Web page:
President Carter, after a heated intragovernmental debate, has rejected a Pentagon plan to authorize the early sale of sophisticated F16 war-planes to South Korea.

Carter's decision was made on the eve of a mission to Seoul early this month by Defense Secretary Harold Brown, who had requested authority to tell the Koreans on that occasion that a "letter of offer" for the sale of about 60 aircraft had been approved. According to informed officials, Brown had committed the United States "in principle" as early as July 1977 to favorably consider supplying the F16 at some unspecified time.

The F16 has about twice the range and far greater maneuverability and electronic sophistication than any aircraft in the inventory of either North or South Korea. Thus its sale would violate Carter's self-imposed rule against introducing higher levels of military technology into regional disputes.

Moreover, opponents of the sale in the State Department and the Arms Control and Disarmament Agency argued that such a high profile U. S. gesture to South Korea might force the Soviet Union to respond by supplying up-to-date weaponry to North Korea. Apparently due to cool relation with Pyongyang. Moscow has not supplied new-generation war-planes or other major weaponry to its Korean communist ally for several years.

North Korea's most advanced combat aircraft is the Mig 21 interceptor, which was supplied by the Soviets in the mid-1960s. The newer Mig 23, which has been supplied in various versions to Bulgaria, Czechoslovakia, Egypt, Iraq, Libya, Syria and Cuba, has not been supplied to North Korea.

An authoritative Soviet diplomatic source, interviewed recently in Moscow, was asked what his country would do for North Korea if the United States supplied the F16 to South Korea. "We hope you will not put us into position to get into such rivalry," was the reply.

Another factor in Carter's recent decision was the impending turnover in the leadership of the Senate Foreign Relations Committee, which passes on overseas arms sales. A report to the committee last January by Sen. John Glenn (D-Ohio) and the late Sen. Hubert H. Humphrey (D-Miss) said any projected sale of the F16 to Seoul should be given special scrutiny in view of "the implications for an escalation of a Korean arms race."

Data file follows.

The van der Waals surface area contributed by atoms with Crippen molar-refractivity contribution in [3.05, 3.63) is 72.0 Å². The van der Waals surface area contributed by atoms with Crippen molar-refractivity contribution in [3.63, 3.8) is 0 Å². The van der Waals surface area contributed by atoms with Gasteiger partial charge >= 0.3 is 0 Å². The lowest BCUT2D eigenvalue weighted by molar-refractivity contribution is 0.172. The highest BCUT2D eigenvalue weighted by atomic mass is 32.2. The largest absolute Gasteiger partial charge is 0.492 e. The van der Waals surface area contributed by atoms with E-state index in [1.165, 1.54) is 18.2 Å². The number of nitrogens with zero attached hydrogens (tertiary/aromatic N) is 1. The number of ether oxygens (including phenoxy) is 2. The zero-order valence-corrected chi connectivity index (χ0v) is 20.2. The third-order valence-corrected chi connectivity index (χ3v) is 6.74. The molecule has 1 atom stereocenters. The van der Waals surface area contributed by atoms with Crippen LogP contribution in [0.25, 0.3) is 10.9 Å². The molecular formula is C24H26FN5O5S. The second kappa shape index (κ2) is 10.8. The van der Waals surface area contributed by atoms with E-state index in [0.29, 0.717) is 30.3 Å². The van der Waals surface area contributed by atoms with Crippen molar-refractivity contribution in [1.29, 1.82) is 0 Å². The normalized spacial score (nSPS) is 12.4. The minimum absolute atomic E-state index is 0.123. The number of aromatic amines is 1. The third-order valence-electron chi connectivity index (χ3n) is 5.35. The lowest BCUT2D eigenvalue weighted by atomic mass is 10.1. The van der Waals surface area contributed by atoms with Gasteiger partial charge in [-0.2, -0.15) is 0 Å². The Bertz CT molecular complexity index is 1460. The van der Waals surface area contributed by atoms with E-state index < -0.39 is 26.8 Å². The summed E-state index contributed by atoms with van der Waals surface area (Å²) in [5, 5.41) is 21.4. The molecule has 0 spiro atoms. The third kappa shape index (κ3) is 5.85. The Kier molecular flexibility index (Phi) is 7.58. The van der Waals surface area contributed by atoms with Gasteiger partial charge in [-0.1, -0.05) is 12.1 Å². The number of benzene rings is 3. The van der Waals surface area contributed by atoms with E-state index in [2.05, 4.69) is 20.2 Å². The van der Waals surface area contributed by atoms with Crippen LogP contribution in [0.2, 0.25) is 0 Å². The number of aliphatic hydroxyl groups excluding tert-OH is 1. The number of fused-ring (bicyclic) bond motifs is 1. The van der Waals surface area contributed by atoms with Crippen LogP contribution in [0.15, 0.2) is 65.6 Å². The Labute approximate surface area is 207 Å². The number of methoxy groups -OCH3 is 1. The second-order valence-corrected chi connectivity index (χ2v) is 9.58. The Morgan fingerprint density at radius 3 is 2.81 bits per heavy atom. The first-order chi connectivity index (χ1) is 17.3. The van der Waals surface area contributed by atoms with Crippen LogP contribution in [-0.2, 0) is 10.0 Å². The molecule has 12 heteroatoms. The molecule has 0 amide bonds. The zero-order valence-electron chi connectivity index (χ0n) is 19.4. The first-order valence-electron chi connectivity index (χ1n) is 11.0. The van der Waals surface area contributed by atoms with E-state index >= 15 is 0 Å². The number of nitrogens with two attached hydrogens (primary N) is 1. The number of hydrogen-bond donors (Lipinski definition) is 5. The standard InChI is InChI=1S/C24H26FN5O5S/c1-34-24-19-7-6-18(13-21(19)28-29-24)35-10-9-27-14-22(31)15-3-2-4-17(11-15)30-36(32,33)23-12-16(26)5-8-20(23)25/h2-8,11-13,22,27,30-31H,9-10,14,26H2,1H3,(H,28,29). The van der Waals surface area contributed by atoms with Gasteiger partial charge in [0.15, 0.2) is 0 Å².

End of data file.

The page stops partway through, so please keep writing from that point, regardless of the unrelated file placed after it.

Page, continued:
The transition in several hey congressiona posts and the need to consult lawmakers was cited by Brown in his discussions in Seoul as the reason for postponing a decision to authorize the sale of the warplanes, informed sources said. Government officials in several departments expect Brown, the Joint Chiefs of Staff and Possibly the U. S. military command in Korea to make a major push for approval of the sale next year.

One new element in the situation then will be the position of retired Lt. Gen. George M. Seignious, who will become director of ACDA on Dec. 1 under a recess appointment. During his Army career. Seignious served as an officer in Korea and as chief of the Pentagon's weapons sales program and thus is believed by some to be likely to restrain or even reverse the agency's opposition to the F16 transaction.

The original decision to commit the in the wake of charges by Maj. Gen. was made at a time when South Korea was greatly upset over Carter's plan to withdraw U. S. ground forces from that country over five years, and United States to the sale in principle John K. Singlaub that the decision would lead to a new Korean war.

Government sources on all sides of the disputed sale say that not much discussion or debate about the military requirements or implications went into Brown's initial commitment, which is described as one of several measures taken in mid-1977 to placate Seoul. However, Pentagon and State Department sources said Carter was informed before the commitment was made.

Brown reportedly argued during the recent policymaking round that U. S. credibility is at stake in fulfilling the commitment "in principle," which has been reiterated in successive U. S. korean meetings. Pentagon officials also maintained that the Soviet Union will make its military supply decisions on the basis of its own interests, regardless of U. S. actions.

South Korea's request for "coproduction" (local manufacturer) of the advanced airplane, a request that also runs counter to Carter's arms sale policy, is unlikely to be approved even if the sales proposal is given the green light. The 60 F16s Korea wants including associated facilities and other costs, would cost about $1.2 billion. The planes could not be delivered before 1962.

The Carter administration, with congressional backing, has agreed to transfer about $800 million in supplies and equipment to South Korea in connections with the withdrawal of U. S. ground troops. In addition, as long list of military sales has been approved, including F4 Phantom jets, to upgrade Seoul's military capabilities.

North Korea is well ahead of Seoul in numbers of major weapons, including tanks and combat aircarft, but Seoul is believed to be ahead in the modernization and sophistication of its arms.

Seoul's latest weapon is a locally manufactured ground-to-ground missile that it claims can hit Pyongyang from the southern edge of the demilitarized zone. The missile is believed to have been technology and perhaps some parts of the Nike Hercules surface-to-air missile supplied by the United States.

The new missile, which was unveiled with a flourish in Seoul last month, is considered by U. S. officials to be of greater psychological than military importance.